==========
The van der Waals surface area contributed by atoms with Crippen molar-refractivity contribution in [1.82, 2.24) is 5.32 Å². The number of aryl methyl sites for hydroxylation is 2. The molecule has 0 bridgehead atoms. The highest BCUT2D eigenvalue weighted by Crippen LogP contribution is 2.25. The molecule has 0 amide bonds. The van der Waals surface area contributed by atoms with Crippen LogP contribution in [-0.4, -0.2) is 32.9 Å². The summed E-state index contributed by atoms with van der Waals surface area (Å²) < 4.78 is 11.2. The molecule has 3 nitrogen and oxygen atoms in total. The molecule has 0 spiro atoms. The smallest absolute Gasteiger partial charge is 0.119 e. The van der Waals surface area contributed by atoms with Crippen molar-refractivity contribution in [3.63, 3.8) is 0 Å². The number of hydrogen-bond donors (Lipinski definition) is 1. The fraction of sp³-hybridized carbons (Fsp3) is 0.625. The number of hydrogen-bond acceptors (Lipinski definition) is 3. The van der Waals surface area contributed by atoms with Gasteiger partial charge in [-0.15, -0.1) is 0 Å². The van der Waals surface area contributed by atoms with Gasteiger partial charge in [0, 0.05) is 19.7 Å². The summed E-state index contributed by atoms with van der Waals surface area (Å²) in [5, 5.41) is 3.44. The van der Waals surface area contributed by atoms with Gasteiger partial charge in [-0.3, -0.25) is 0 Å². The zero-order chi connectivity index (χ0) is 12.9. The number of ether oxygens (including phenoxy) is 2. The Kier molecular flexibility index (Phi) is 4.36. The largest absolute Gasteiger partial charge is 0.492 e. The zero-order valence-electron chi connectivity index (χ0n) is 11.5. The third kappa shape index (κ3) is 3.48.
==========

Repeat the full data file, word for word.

The van der Waals surface area contributed by atoms with Crippen molar-refractivity contribution in [1.82, 2.24) is 5.32 Å². The number of aryl methyl sites for hydroxylation is 2. The molecule has 0 bridgehead atoms. The highest BCUT2D eigenvalue weighted by Crippen LogP contribution is 2.25. The molecule has 0 amide bonds. The van der Waals surface area contributed by atoms with Crippen LogP contribution in [-0.4, -0.2) is 32.9 Å². The summed E-state index contributed by atoms with van der Waals surface area (Å²) < 4.78 is 11.2. The molecule has 3 nitrogen and oxygen atoms in total. The molecule has 0 spiro atoms. The smallest absolute Gasteiger partial charge is 0.119 e. The van der Waals surface area contributed by atoms with Crippen molar-refractivity contribution in [3.63, 3.8) is 0 Å². The number of hydrogen-bond donors (Lipinski definition) is 1. The fraction of sp³-hybridized carbons (Fsp3) is 0.625. The number of hydrogen-bond acceptors (Lipinski definition) is 3. The van der Waals surface area contributed by atoms with Gasteiger partial charge in [-0.15, -0.1) is 0 Å². The van der Waals surface area contributed by atoms with Gasteiger partial charge in [0, 0.05) is 19.7 Å². The summed E-state index contributed by atoms with van der Waals surface area (Å²) in [5, 5.41) is 3.44. The van der Waals surface area contributed by atoms with Gasteiger partial charge in [-0.3, -0.25) is 0 Å². The zero-order chi connectivity index (χ0) is 12.9. The number of ether oxygens (including phenoxy) is 2. The Kier molecular flexibility index (Phi) is 4.36. The largest absolute Gasteiger partial charge is 0.492 e. The zero-order valence-electron chi connectivity index (χ0n) is 11.5. The third kappa shape index (κ3) is 3.48.